Jared Cohon

President, Carnegie Mellon University
[remarks by Mike Levine]

Thank you, Mike. Congratulations and happy anniversary.

It is an historic day when we can stand here and watch Michael Levine admit in front of a public audience that the PSC is kind of weird. This was worth the price of admission, I think, for all of us is to hear that.

The Pittsburgh Supercomputer Center is an enormous success and a source of great pride for Carnegie Mellon, the University of Pittsburgh, Westinghouse, and I am presumptuous to say this, but I believe it’s true, also for the National Science Foundation, and indeed, for the nation. The vision of the PSC is to support research in education by being at the leading edge of high-end computation for scientific use. Not only is the PSC committed to this, but Carnegie Mellon University is committed to this, which is why it’s easy for us to be consistently supportive over this 20-year period of this sort-of weird organization, the Pittsburgh Supercomputer Center.

What the PSC has done and is doing is important for the nation. And I don’t mean to steal Dr. Olsen’s thunder, but I’ll just say that what the PSC does, especially given the supportive way you do it, for both researchers and companies everywhere in this nation, you are a key linchpin in the ability of this nation to compete with other nations. This has always been important. We are delighted, though, that President Bush has noted the importance of this as he did in his State of the Union speech as he launched his American competitiveness effort. And we see the PSC and many of the things that NSF supports as a key part of this initiative. One specific manifestation of this, by the way, is the Council on Competitiveness, a national organization of which Carnegie Mellon and many others in Pittsburgh are members, This group wants to stimulate the use of high-performance computing by the private sector recognizing that this really is key for the competitiveness of many of the industries of this nation. So, what the PSC does is important for America.

What the PSC does is important for our region. Alcoa, PPG, and many other private companies from this region are partners with the PSC. These companies talk about how the ability to use the PSC and to be supported by the PSC contributes to their competitiveness in the businesses that they pursue. We also support local teachers through workshops directed at high school teachers and middle school teachers to give them new computational tools for teaching science.

Carnegie Mellon itself, as a research community, has been a long-time user and a very significant user of the PSC for our own research, not necessarily computational research, but using scientific computation. And this has been true from the very outset. From 1986, when we did some path-breaking work on air quality and in Los Angeles to work on earthquakes today, and I see Jacobo Bielak, the PI of that work, and you’ll be able to see that demonstration at work over at the new PSC quarters after this ceremony. During this period, and given the huge range that we cover, Carnegie Mellon has been a very grateful user of the PSC. Our work simply wouldn’t have been possible, much of it, without the PSC.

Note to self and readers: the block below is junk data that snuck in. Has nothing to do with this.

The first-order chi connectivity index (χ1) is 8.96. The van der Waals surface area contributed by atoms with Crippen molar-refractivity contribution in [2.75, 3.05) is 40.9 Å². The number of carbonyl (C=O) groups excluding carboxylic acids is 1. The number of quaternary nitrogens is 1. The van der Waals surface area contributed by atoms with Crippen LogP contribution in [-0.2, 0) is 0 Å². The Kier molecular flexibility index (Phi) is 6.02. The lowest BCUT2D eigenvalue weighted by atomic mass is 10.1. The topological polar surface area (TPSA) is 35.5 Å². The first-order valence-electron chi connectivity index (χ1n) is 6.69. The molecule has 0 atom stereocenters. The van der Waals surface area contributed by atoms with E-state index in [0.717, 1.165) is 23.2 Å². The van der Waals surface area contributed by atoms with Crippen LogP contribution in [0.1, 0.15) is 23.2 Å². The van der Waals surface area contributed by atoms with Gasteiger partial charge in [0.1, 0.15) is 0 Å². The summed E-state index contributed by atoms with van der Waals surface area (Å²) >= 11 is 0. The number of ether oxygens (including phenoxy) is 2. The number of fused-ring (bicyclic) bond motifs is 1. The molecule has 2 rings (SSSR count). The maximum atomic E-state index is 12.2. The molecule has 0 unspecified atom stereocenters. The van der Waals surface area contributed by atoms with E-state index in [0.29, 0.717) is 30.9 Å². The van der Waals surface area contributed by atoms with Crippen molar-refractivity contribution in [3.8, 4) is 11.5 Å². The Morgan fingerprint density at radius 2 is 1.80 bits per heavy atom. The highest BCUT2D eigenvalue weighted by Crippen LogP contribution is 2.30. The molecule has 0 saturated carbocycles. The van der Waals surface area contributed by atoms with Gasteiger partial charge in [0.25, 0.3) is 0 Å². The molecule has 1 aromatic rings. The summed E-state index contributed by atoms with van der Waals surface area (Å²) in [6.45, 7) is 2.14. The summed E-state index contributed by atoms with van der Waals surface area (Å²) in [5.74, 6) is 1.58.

Let me close by, picking up on something that Michael said. This is a partnership and a very important one. We’re very proud of the fact that we do this with the University of Pittsburgh and with Westinghouse. The PSC has been extremely important for us in that regard. First it is a partnership that brings these two universities together and do so in a way that allows the two institutions to do something they could not do working alone. And that, of course, has become the model for many other collaborations that the two universities have pursued since the PSC was founded. But the PSC itself as a partnership is extremely important.

There’s no pair in the world like Mike and Ralph. Maybe that’s what Mike meant when he said somewhat weird organization. It’s really a joy to watch these two work together and you the — the people of the PSC know this much better than I. They are a joy to work with. They are the yin and the yang of the PSC and of our two universities. And, it really is a great success and something we should all be very proud of.

Finally, let me thank our sponsors, starting with, of course, the National Science Foundation. We’re very proud of the hundreds of millions of dollars the NSF has invested in us and in the PSC. There’s no greater statement of the confidence of the federal government and the National Science Foundation in particular in our two universities and in Westinghouse than that. They have voted with their money, if you will. Let me also thank the state. It’s not necessarily well known, but the Commonwealth of Pennsylvania has been a supporter of the PSC every one of those 20 years of our existence to the tune of almost 30 million dollars. And, it continues to be a supporter, and we’re very, very grateful for that. And to the foundations and corporations, all the many which have supported us during these 20 years. So to all of you I say thank you and congratulations.